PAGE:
Disclaimer: The information, articles, and tips portrayed on this blog, while based on research, do not constitute medical advice. The opinions expressed are meant to educate and inform, but not to dictate lifestyle choices or personal beliefs. These articles are meant to provoke thought on issues surrounding college health and to inform the Hopkins community of healthy information and resources.


Booze Brain


You may remember Dr. Gorman's presentation on alcohol and other drugs effects on the brain from your orientation days.  Since some time has gone by whether it's been a few months or years, we thought a refresher could be helpful, especially as your brains are churning out papers and exam answers.

So thanks to Forbes, here's a quick run down:

"Why drinking makes you less inhibited:

Cerebral cortex: In this region, where thought processing and consciousness are centered, alcohol depresses the behavioral inhibitory centers, making the person less inhibited; it slows down the processing of information from the eyes, ears, mouth and other senses; and it inhibits the thought processes, making it difficult to think clearly.

Why drinking makes you clumsy:

Cerebellum: Alcohol affects this center of movement and balance, resulting in the staggering, off-balance swagger we associate with the so-called “falling-down drunk.”

Why drinking increases sexual urges but decreases sexual performance:

Hypothalamus and pituitary: The hypothalamus and pituitary coordinate automatic brain functions and hormone release. Alcohol depresses nerve centers in the hypothalamus that control sexual arousal and performance. Although sexual urge may increase, sexual performance decreases.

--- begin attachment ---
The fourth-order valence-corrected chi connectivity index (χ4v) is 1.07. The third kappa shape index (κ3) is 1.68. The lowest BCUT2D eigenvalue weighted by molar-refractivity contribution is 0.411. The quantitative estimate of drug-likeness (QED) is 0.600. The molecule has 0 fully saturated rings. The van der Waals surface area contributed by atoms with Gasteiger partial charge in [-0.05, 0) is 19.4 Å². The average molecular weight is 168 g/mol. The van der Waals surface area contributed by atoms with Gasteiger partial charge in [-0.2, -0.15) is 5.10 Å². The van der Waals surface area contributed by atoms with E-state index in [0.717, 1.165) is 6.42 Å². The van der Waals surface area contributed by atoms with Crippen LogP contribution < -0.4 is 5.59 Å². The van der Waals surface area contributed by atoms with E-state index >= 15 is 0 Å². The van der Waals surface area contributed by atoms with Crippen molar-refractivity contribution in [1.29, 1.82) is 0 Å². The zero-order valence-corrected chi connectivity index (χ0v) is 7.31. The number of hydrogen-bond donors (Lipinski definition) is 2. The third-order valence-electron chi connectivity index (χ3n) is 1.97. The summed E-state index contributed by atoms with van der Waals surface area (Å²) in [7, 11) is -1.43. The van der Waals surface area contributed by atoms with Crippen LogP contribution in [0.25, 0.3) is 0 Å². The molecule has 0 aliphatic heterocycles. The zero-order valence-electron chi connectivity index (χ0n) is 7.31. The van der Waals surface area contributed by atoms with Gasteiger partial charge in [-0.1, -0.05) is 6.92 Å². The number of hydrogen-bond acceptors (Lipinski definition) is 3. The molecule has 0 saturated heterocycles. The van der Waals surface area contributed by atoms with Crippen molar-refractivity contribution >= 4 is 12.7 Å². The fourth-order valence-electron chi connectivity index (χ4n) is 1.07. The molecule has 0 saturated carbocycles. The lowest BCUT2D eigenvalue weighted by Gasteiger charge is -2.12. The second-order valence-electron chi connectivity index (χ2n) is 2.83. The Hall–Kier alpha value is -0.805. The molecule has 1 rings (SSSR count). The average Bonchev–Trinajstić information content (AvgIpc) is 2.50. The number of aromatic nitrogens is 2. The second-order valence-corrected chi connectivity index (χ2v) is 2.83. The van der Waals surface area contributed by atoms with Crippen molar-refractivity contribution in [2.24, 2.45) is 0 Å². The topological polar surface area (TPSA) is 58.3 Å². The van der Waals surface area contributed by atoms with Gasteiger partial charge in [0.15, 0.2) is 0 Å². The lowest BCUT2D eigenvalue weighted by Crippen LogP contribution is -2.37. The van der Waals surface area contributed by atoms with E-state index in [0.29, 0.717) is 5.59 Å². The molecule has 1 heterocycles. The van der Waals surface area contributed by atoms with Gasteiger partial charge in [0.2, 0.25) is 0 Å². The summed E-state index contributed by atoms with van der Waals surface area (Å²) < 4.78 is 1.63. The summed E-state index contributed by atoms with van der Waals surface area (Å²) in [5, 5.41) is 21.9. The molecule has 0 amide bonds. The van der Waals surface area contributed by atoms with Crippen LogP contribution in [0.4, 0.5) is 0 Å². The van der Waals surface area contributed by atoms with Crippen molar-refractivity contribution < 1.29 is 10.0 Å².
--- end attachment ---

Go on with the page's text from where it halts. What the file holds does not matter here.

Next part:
Why drinking makes your sleepy:

Medulla: This area of the brain handles such automatic functions as breathing, consciousness and body temperature. By acting on the medulla, alcohol induces sleepiness. It can also slow breathing and lower body temperature, which can be life threatening."

Instead of developing any sort of Booze Brain, try keeping the brain in a safer place by using some protective strategies.  Consider things like having 1 cup of water after each alcoholic beverage consumed.  This will help keep the body hydrated and give it some time to metabolize the alcohol.  Another way to keep the brain out of harm's way is to stay in the blue zone, also known as stopping at buzzed.  By drinking in moderation, the euphoric effects of drinking can still be felt, but without the dangerous consequences, like impaired judgement, reduced motor functioning, and so on.